When it comes to choosing an orbital welding power supply, manufacturers always emphasize the number of axes available in the proposed power supply. But this aspect leaves room for debate since there is no unified definition of an “axis”.
When welding manually, the power supply does not control a movement. It is the hand of the welder himself that directs the welding torch. These manual power supplies are generally of a fairly simple design, while still being able to control a good part of the smooth and the pulsed current. But as soon as you choose an orbital TIG welding system, the concept of the axis becomes tangible.
Orbital welding power supplies: how are the axes defined?
Every manufacturer has its own vocabulary. Some suppliers consider for example the gas an axis.
AXXAIR on the other hand chooses a rather mechanical approach: one axis corresponds to a motor or a rotation.
All of our latest generation TIG orbital welding power sources are standardly equipped with gas control, so we don’t count it as an axis. That is why you should not be surprised when we present a power supply for orbital TIG welding with only one axis (which constitutes the minimum). An axis represents a motion, ergo a motor.
What is the point of gas control?
With AXXAIR’s power supplies, you can either control one or two gas lines. The primary gas is the gas that is sent around the electrode. The secondary gas is the gas that is pumped into the tubes and pipes, the inert gas.
But what exactly is the point of controlling these two gases?
It’s simple: inert gases such as argon, helium or gas mixtures represent a significant cost in the assembling and welding process. If the welding machine operator has to manually turn off the gas and forgets to do so after he is done welding, the gas continues to be released which in return produces high costs or delivery problems in case of an empty gas bottle.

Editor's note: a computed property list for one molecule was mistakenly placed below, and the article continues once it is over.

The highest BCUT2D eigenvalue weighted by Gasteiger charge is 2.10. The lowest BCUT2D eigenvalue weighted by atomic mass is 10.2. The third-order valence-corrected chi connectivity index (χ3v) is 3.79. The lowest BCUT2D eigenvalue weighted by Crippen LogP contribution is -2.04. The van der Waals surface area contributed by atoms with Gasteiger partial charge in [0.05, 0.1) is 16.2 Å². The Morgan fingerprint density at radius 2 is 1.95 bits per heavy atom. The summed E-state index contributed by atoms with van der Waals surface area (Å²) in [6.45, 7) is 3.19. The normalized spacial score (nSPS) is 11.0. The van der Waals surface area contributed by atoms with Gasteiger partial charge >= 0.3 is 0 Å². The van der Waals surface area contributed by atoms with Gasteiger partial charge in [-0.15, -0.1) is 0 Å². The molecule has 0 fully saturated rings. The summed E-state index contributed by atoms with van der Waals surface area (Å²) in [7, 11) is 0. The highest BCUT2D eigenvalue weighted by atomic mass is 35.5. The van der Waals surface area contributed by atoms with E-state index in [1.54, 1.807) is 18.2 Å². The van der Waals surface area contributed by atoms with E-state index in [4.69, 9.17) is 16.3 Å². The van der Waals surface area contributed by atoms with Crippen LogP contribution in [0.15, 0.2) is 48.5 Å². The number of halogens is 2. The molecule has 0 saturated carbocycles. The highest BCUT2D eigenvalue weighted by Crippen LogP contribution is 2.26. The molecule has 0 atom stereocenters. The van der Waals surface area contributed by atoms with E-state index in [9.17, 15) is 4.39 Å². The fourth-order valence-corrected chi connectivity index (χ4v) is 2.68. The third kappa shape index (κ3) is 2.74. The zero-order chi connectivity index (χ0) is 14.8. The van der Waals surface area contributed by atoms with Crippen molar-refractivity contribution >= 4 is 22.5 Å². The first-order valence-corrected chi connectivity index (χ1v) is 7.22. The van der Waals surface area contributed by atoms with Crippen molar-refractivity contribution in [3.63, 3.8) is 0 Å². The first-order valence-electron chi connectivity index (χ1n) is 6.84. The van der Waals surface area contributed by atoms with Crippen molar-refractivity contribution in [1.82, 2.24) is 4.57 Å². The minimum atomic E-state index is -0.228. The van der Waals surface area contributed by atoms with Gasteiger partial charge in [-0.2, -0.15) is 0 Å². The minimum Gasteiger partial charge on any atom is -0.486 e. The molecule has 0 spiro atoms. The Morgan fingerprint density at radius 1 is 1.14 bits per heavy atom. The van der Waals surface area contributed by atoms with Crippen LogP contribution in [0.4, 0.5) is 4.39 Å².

At AXXAIR, not only the first, but both gas lines can be controlled by the welding power supply which will control the cycle automatically.
The use of a second gas line is interesting when the two gases are identical (only one gas bottle is then necessary) or when two different shielding gases are used.
By controlling the gases with the orbital welding source:
- the amount of gas used is limited to a minimum.
- the weld starts directly after the programmed pre-gas time.
What exactly are the axes on a welding power supply?
The first axis corresponds to the rotation of the electrode around the tube. In fact, it is the motor that makes the electrode turn.
For orbital welding applications with larger wall thicknesses where it is necessary to use filler wire, you need a second motor which powers the coil that delivers the wire to the weld pool. This would then constitute a second axis. This is more than enough if the wall thicknesses of the tube aren’t too big.
When you intend to weld “pipes”, meaning thick walled tubes that have been beveled, the welding power supply will execute a multi-pass weld: The electrode will make several turns around the work piece, adding filler material to the weld each time to fill in the bevel. In that case, another motor will control the AVC (Arc Voltage Control) which allows you to adjust the distance between the electrode and the workpiece. Indeed, depending on the filler material input and the way the wire is fed into the weld pool, the electrode must be adjustable in height all while considering the geometry of the bevel and the weld pool. That is the third axis.
In the same way, oscillation will be added for these types of applications, which allows for a better moistening of the edge of the weld. This would then be the fourth axis.
AXXAIR develops machines that correspond to the requirements of professionals. To know more about our range of orbital TIG welding power supplies, please don’t hesitate to request a product demonstration or check out our catalogues.
In our guide, you’ll also find tips from our experts that should
help you find the right orbital TIG welding power supply.